Market watch

In the latest Market Watch, the FCA have fired another warning shot to remind firms of their obligation to get transaction reports right. Following the recent enforcement cases, this should give a clear message to all firms that transaction reporting is high on the FCA’s agenda and there are no excuses for getting it wrong. And given the Regulator can see your reporting activity without asking, it’s certainly not an area to fly under the radar.

Within the detailed notes and observations of April’s Market Watch on market conduct and transaction reporting issues, there were three key questions for firms:

  1. Are you making common mistakes?

The FCA highlighted common mistakes they have observed so far:

  • Reporting of trade time – in Market Watch, the FCA emphasised the need for firms to use UTC (Coordinated Universal Time rather than, for example British Summer Time) and make sure clocks are properly synchronised.
  • Price – this should be reported in the major currency (pounds), not the minor currency (pence).
  • Venue – the segment MIC should be the standard with the operating MIC only used when segment MIC is not available. The FCA also reiterated that if firms have had reports rejected on this basis, they are obliged to cancel, correct and resubmit them.
  • Party identifiers – firms commonly mix up the buyer and seller and get natural person identifiers wrong.
  • Instrument reference data – there are a number of common issues with this field, including problems with the validity of the data at trade date, maturity dates being inconsistent with prospectuses and incorrect issuer LEIs being used.
  1. Are you running reconciliations?

The presence of these issues brings us to this next question. How would you know about such problems if you aren’t crunching the data? The publication reminded us not only that reconciliations are now a requirement but also that the FCA aren’t guessing when they say that firms are falling short. They can see who has requested the data necessary to run a reconciliation. You can be sure that if the FCA ever asks you if you’ve run the numbers, they already know the answer. So, if your reconciliation is still on a lengthy to-do list, now is the time to bring it forward.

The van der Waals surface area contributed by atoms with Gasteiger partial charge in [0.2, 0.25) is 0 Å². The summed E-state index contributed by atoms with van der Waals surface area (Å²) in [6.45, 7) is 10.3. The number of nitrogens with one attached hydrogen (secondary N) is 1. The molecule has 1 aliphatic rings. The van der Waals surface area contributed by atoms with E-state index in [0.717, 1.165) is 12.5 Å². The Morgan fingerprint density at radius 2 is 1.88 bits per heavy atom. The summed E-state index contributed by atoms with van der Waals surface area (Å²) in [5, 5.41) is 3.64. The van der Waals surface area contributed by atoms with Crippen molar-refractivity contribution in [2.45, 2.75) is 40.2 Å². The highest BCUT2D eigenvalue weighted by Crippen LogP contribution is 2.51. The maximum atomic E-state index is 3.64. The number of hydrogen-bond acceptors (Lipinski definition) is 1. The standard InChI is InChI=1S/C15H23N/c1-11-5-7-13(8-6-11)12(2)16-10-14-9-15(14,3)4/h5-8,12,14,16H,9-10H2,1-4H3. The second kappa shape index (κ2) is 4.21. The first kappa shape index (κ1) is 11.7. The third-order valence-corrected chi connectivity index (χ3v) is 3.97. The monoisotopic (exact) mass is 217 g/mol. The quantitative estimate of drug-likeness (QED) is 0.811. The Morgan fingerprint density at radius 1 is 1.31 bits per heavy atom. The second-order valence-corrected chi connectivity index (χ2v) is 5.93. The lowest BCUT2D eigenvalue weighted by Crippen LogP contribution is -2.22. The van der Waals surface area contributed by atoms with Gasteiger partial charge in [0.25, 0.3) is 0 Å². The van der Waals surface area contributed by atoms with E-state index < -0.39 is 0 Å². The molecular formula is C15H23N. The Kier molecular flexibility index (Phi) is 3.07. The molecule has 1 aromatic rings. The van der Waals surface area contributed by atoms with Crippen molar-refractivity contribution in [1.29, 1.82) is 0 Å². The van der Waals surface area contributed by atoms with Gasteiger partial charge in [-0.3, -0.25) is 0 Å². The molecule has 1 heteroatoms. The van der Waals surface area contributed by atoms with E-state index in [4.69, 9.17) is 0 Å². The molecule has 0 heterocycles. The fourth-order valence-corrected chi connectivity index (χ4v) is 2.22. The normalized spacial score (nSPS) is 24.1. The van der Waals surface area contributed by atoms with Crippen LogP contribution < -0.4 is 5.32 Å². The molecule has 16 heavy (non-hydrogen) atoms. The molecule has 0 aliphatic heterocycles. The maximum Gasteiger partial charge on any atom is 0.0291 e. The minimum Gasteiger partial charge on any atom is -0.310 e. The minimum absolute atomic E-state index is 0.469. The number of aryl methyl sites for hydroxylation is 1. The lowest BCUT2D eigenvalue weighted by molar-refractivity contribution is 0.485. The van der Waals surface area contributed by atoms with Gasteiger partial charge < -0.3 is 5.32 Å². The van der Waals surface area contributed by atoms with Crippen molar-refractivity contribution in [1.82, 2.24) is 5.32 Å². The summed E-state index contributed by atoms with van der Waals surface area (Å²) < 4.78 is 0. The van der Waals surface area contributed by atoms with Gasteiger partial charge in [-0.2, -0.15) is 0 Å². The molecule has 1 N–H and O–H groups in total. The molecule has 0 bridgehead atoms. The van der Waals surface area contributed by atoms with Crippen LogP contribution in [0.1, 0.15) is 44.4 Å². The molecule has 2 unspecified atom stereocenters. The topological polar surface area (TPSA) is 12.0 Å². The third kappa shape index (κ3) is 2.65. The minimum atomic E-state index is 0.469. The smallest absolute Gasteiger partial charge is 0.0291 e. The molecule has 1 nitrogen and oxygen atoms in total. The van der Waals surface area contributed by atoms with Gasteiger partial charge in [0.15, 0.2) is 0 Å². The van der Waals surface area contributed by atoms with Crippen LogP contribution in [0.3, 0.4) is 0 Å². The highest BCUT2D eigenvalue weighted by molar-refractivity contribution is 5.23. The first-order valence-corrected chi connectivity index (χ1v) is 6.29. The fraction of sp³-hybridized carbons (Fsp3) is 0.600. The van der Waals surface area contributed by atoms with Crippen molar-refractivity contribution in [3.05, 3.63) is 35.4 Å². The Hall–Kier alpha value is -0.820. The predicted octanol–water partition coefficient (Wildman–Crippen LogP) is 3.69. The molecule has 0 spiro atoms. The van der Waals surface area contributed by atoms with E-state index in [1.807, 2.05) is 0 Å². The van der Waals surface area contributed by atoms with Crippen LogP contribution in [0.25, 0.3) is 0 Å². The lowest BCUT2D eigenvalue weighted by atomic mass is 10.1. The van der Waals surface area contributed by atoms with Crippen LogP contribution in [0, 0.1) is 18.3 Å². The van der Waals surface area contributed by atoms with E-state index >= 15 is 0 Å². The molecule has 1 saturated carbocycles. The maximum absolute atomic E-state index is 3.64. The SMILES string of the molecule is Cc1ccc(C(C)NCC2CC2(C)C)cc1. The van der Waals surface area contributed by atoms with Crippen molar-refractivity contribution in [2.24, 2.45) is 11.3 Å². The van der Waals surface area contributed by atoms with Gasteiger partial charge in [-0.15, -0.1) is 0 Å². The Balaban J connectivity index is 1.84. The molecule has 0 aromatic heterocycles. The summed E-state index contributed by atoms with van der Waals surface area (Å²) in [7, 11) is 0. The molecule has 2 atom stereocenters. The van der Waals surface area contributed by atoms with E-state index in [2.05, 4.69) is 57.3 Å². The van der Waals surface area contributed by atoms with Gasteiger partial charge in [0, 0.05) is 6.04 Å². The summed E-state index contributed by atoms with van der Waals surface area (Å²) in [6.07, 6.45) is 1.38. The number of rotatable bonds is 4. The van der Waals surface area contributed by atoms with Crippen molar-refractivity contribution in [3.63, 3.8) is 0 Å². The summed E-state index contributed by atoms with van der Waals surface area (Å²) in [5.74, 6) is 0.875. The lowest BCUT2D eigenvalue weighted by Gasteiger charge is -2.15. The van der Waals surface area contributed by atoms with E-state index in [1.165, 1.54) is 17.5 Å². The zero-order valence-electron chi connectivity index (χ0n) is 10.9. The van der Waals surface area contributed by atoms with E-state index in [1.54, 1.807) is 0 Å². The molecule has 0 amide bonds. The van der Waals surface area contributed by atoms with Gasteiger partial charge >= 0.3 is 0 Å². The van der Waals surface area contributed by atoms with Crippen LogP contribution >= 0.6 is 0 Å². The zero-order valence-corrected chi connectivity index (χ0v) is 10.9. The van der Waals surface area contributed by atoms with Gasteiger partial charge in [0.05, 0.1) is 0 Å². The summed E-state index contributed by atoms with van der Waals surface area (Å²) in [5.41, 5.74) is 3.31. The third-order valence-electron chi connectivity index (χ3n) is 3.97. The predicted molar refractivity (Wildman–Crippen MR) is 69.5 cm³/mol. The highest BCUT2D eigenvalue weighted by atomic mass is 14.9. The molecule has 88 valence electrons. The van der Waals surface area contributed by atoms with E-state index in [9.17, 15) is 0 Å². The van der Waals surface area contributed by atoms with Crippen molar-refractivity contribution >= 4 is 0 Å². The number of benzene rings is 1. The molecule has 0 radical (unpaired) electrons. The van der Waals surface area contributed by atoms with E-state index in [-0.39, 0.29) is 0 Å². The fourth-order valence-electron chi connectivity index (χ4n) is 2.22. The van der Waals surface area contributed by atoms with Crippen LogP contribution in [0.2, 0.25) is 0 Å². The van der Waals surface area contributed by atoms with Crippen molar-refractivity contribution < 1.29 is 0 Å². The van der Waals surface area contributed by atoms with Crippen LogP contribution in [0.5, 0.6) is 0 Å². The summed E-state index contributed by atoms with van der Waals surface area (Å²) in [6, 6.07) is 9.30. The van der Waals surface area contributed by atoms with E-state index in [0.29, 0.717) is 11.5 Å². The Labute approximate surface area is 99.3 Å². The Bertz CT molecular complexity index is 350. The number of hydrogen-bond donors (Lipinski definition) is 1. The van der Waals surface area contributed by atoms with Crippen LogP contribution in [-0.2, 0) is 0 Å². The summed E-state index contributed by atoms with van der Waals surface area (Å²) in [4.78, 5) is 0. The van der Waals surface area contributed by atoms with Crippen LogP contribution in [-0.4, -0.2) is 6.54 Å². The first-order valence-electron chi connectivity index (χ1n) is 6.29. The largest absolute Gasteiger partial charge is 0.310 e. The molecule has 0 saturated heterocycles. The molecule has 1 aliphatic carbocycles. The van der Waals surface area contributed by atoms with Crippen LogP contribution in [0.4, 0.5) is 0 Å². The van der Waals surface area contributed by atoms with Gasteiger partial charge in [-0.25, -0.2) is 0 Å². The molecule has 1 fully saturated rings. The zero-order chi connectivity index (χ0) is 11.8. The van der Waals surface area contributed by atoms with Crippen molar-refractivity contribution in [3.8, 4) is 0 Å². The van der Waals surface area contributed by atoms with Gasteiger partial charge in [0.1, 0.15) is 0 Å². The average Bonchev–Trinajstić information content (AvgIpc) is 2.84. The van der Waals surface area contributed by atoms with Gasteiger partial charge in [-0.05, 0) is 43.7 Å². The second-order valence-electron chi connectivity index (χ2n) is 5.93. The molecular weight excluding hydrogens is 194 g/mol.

1. Are you talking to the FCA?

MiFIR requires firms to cancel, correct and resubmit transaction reports when they identify errors or omissions. The FCA have noted that this isn’t happening in all cases and reiterate that without accurate and complete data, their ability to carry out effective market abuse surveillance is impeded.  When errors or omissions in transaction reports are identified, firms must notify the FCA. But the Regulator is concerned that firms are correcting reports without notifying them of the errors or omissions identified using the correct notification form. This reflects what we saw in the response to our recent freedom of information request. The FCA reported that they received only 1,335 error and omission notifications during 2018, although it should be acknowledged that some firms report multiple issues in a single notification. And as with reconciliations, remember that the FCA can see your activity. They can see if you’ve never cancelled a report and may be slow to share your confidence. They can see if you’ve cancelled a stack of reports but also not notified them of your errors. Don’t try to fly under the radar – an open approach with the FCA will save you pain in the long term.

Once again, firms should take note – not only of the specific issues detailed in the Market Watch document issued in April 2019, but also of the need to reconcile reports to make sure they’re complete and accurate.  Any errors or omissions identified must be reported to the FCA in addition to cancelling, correcting and resubmitting reports.  More guidance on how to reconcile your transaction reports can be found here.

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